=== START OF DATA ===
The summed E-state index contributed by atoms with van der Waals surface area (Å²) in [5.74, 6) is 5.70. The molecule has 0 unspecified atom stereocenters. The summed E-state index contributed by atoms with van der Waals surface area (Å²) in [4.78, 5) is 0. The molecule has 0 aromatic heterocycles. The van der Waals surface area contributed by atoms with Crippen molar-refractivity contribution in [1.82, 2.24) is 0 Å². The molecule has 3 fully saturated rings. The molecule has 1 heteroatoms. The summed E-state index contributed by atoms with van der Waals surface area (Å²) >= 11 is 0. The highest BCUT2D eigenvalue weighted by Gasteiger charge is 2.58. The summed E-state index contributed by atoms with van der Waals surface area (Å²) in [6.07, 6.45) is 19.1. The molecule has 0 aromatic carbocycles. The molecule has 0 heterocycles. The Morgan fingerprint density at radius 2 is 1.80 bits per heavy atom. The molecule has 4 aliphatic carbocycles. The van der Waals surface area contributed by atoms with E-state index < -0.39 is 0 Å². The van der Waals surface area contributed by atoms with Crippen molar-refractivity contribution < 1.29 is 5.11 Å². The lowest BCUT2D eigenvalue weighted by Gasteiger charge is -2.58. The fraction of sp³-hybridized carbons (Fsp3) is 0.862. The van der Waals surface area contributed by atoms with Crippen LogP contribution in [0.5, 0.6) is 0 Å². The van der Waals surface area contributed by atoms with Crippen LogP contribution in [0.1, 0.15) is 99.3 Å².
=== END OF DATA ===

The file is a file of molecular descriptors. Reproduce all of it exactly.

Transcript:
The summed E-state index contributed by atoms with van der Waals surface area (Å²) in [5.74, 6) is 5.70. The molecule has 0 unspecified atom stereocenters. The summed E-state index contributed by atoms with van der Waals surface area (Å²) in [4.78, 5) is 0. The molecule has 0 aromatic heterocycles. The van der Waals surface area contributed by atoms with Crippen molar-refractivity contribution in [1.82, 2.24) is 0 Å². The molecule has 3 fully saturated rings. The molecule has 1 heteroatoms. The summed E-state index contributed by atoms with van der Waals surface area (Å²) >= 11 is 0. The highest BCUT2D eigenvalue weighted by Gasteiger charge is 2.58. The summed E-state index contributed by atoms with van der Waals surface area (Å²) in [6.07, 6.45) is 19.1. The molecule has 0 aromatic carbocycles. The molecule has 0 heterocycles. The Morgan fingerprint density at radius 2 is 1.80 bits per heavy atom. The molecule has 4 aliphatic carbocycles. The van der Waals surface area contributed by atoms with E-state index < -0.39 is 0 Å². The van der Waals surface area contributed by atoms with Crippen molar-refractivity contribution < 1.29 is 5.11 Å². The lowest BCUT2D eigenvalue weighted by Gasteiger charge is -2.58. The fraction of sp³-hybridized carbons (Fsp3) is 0.862. The van der Waals surface area contributed by atoms with Crippen LogP contribution in [0.5, 0.6) is 0 Å². The van der Waals surface area contributed by atoms with Crippen LogP contribution in [0.1, 0.15) is 99.3 Å².